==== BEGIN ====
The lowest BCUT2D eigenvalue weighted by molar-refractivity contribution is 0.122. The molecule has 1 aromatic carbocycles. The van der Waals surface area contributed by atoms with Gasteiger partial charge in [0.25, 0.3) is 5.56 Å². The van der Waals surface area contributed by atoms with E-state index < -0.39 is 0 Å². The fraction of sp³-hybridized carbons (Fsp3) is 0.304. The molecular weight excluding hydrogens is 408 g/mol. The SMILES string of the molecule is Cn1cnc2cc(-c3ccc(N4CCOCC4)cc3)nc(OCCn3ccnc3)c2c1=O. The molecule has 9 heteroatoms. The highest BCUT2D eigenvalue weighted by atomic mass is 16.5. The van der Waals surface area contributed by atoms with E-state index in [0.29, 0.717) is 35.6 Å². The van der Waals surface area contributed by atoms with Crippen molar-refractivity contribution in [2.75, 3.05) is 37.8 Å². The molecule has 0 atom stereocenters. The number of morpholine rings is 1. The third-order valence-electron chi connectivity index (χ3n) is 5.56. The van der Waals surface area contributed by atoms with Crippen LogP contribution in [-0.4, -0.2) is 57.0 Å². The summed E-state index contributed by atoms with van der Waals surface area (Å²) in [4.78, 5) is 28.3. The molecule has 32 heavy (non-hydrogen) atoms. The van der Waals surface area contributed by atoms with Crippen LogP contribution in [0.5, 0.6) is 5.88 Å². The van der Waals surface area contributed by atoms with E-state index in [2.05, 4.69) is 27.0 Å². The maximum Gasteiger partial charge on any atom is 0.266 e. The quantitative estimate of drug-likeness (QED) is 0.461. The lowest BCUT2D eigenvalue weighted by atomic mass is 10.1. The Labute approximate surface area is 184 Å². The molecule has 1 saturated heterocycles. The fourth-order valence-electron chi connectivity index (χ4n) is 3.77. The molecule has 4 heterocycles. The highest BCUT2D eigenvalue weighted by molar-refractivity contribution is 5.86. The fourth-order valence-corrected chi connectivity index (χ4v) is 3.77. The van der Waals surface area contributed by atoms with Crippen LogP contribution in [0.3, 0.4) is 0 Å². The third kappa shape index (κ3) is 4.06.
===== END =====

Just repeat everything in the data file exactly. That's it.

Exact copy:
The lowest BCUT2D eigenvalue weighted by molar-refractivity contribution is 0.122. The molecule has 1 aromatic carbocycles. The van der Waals surface area contributed by atoms with Gasteiger partial charge in [0.25, 0.3) is 5.56 Å². The van der Waals surface area contributed by atoms with E-state index < -0.39 is 0 Å². The fraction of sp³-hybridized carbons (Fsp3) is 0.304. The molecular weight excluding hydrogens is 408 g/mol. The SMILES string of the molecule is Cn1cnc2cc(-c3ccc(N4CCOCC4)cc3)nc(OCCn3ccnc3)c2c1=O. The molecule has 9 heteroatoms. The highest BCUT2D eigenvalue weighted by atomic mass is 16.5. The van der Waals surface area contributed by atoms with E-state index in [0.29, 0.717) is 35.6 Å². The van der Waals surface area contributed by atoms with Crippen molar-refractivity contribution in [2.75, 3.05) is 37.8 Å². The molecule has 0 atom stereocenters. The number of morpholine rings is 1. The third-order valence-electron chi connectivity index (χ3n) is 5.56. The van der Waals surface area contributed by atoms with Crippen LogP contribution in [-0.4, -0.2) is 57.0 Å². The summed E-state index contributed by atoms with van der Waals surface area (Å²) in [4.78, 5) is 28.3. The molecule has 32 heavy (non-hydrogen) atoms. The van der Waals surface area contributed by atoms with Crippen LogP contribution in [0.5, 0.6) is 5.88 Å². The van der Waals surface area contributed by atoms with E-state index in [2.05, 4.69) is 27.0 Å². The maximum Gasteiger partial charge on any atom is 0.266 e. The quantitative estimate of drug-likeness (QED) is 0.461. The lowest BCUT2D eigenvalue weighted by atomic mass is 10.1. The Labute approximate surface area is 184 Å². The molecule has 1 saturated heterocycles. The fourth-order valence-electron chi connectivity index (χ4n) is 3.77. The molecule has 4 heterocycles. The highest BCUT2D eigenvalue weighted by molar-refractivity contribution is 5.86. The fourth-order valence-corrected chi connectivity index (χ4v) is 3.77. The van der Waals surface area contributed by atoms with Crippen LogP contribution in [0.3, 0.4) is 0 Å². The third kappa shape index (κ3) is 4.06.